After stepping away in December, could Maurice step back in with Flyers?


Throughout May and possibly into June, we'll look at potential candidates for the Flyers' head coaching vacancy.

"We're going to sit down and try to build that ideal candidate profile and really keep all options open, maybe look at it from a little broader perspective," Flyers general manager Chuck Fletcher said May 3. "Clearly we have to sit down and really drill down in terms of what we're looking for. I'm sure there will be a lot of quality candidates we'll speak to."

We've looked at Barry Trotz and Rick Tocchet. Next up in our series is Paul Maurice.

Why Maurice would be a fit

The 55-year-old is well-respected in the game, with NHL head coaching experience stemming to when he was 28 years old.

Maurice has coached the fourth-most games in NHL history (1,684), behind only Scotty Bowman (2,141), Trotz (1,812) and Joel Quenneville (1,768). He's seventh in all-time regular-season wins (775), 53 ahead of the eighth-placed Alain Vigneault (722).

Highlighted by a trip to the 2002 Stanley Cup Final with the Hurricanes, Maurice's résumé features nine playoff berths and eight series victories.

At his most recent stop, Maurice lasted a long time in a Canadian market where coaches can be chewed up and quickly spit out by pressure. He spent parts of nine years with the Jets before respectfully resigning in December of this season. The Flyers find themselves facing a ton of pressure after having one of their worst seasons in franchise history, so Maurice's savvy would be welcomed.

Maurice took Winnipeg to the playoffs five times. The best season of his head coaching career was 2017-18 when the Jets finished with 114 points at 52-20-10. Winnipeg went on to lose in the Western Conference Final to the expansion Golden Knights.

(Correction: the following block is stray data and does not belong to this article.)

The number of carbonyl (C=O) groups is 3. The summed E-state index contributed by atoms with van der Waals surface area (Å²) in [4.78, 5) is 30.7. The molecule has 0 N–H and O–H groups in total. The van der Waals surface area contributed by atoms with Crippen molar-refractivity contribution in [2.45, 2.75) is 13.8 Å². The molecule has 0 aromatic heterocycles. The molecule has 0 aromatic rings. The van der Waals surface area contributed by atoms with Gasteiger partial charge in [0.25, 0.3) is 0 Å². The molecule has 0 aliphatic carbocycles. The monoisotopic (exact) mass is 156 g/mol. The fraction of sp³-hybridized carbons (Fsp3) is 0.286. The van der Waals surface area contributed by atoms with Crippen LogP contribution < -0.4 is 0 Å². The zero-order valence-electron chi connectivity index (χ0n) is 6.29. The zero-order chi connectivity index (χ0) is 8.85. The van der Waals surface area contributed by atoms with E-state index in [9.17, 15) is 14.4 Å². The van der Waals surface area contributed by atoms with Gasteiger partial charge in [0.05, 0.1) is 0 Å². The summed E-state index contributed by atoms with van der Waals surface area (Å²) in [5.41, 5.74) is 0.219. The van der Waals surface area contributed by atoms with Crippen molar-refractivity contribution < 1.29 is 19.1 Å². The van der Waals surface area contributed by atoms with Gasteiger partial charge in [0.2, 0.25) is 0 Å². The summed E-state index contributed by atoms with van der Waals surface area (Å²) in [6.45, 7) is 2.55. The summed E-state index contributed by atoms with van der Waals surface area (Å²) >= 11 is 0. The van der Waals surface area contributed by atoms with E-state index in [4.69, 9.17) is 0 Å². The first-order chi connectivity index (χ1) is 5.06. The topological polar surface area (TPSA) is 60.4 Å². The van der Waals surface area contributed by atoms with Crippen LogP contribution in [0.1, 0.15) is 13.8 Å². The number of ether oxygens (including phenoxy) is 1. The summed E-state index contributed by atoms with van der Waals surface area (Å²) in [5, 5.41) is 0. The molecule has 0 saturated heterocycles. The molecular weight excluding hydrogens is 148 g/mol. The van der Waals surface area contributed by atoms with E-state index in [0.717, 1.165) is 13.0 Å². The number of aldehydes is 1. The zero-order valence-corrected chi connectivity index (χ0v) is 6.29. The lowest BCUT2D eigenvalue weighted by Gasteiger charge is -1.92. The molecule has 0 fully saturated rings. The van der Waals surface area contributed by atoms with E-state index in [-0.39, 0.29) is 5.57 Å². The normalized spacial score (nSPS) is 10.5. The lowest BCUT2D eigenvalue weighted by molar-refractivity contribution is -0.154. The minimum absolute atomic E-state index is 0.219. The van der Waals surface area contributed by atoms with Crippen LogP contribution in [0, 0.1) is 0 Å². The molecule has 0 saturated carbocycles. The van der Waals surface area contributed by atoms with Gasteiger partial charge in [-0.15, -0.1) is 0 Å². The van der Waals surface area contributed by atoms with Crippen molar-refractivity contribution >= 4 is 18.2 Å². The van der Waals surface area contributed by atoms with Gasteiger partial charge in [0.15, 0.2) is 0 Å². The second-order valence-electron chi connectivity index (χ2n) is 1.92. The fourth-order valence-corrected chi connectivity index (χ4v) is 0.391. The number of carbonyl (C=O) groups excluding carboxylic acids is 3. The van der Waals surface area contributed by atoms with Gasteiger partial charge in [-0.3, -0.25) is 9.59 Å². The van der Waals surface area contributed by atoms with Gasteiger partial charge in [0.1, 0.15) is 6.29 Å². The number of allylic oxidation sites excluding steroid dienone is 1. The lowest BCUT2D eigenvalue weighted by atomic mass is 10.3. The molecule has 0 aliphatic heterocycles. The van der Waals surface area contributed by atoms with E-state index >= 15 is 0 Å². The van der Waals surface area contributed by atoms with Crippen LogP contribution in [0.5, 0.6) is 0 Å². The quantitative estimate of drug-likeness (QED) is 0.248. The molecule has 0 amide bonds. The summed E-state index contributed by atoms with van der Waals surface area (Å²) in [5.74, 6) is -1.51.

Over his tenure, the Jets scored the NHL's seventh-most goals per game (2.98) and were tied for the 14th-fewest goals allowed per game (2.79). He's known to utilize a man-to-man, get-after-it type of coverage in the defensive zone. His philosophy could help the Flyers cut down on the 3.56 goals per game they surrendered through the last two seasons, a mark that was tied for worst in the league.

Why Maurice would not be a fit

When he stepped down in Winnipeg, Maurice admitted to losing some passion and enjoyment for coaching through the coronavirus pandemic. He was honest about the Jets' need of a new voice and his need for a break from the game.

The Flyers haven't been in a spot of enjoyment over the last two seasons. This will be a hard job with a good deal of adversity from the onset. The Flyers need to make sure they hire a head coach who is fully invested, committed to the process and ready for the long haul. Maurice's resignation could understandably give the Flyers pause.

While Maurice's longevity has been impressive, his postseason marks haven't been as good as the other established bench bosses in the league's history. Maurice has a 41-51 record in the playoffs. Others like Trotz (83-79), Vigneault (78-77) and John Tortorella (56-64) have been to the postseason more and fared better.

As we noted when looking at Trotz, the Flyers went the experience route with Vigneault. Perhaps they want something a little different this time around.

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